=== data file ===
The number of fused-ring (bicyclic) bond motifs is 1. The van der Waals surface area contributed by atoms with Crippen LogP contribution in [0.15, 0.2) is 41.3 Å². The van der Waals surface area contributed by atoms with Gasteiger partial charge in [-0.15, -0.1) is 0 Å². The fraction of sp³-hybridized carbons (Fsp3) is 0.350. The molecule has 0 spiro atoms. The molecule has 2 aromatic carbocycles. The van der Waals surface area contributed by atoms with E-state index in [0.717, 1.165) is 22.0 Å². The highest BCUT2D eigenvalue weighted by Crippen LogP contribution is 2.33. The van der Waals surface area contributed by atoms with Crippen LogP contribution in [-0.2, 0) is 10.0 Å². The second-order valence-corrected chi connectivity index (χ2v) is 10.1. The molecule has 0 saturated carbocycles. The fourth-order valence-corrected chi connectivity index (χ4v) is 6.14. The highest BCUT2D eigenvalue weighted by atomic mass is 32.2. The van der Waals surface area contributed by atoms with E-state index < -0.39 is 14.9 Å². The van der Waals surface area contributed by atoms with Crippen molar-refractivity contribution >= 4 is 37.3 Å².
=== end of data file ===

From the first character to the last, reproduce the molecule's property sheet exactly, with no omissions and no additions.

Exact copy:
The number of fused-ring (bicyclic) bond motifs is 1. The van der Waals surface area contributed by atoms with Crippen LogP contribution in [0.15, 0.2) is 41.3 Å². The van der Waals surface area contributed by atoms with Gasteiger partial charge in [-0.15, -0.1) is 0 Å². The fraction of sp³-hybridized carbons (Fsp3) is 0.350. The molecule has 0 spiro atoms. The molecule has 2 aromatic carbocycles. The van der Waals surface area contributed by atoms with E-state index in [0.717, 1.165) is 22.0 Å². The highest BCUT2D eigenvalue weighted by Crippen LogP contribution is 2.33. The van der Waals surface area contributed by atoms with Crippen LogP contribution in [-0.2, 0) is 10.0 Å². The second-order valence-corrected chi connectivity index (χ2v) is 10.1. The molecule has 0 saturated carbocycles. The fourth-order valence-corrected chi connectivity index (χ4v) is 6.14. The highest BCUT2D eigenvalue weighted by atomic mass is 32.2. The van der Waals surface area contributed by atoms with E-state index < -0.39 is 14.9 Å². The van der Waals surface area contributed by atoms with Crippen molar-refractivity contribution >= 4 is 37.3 Å².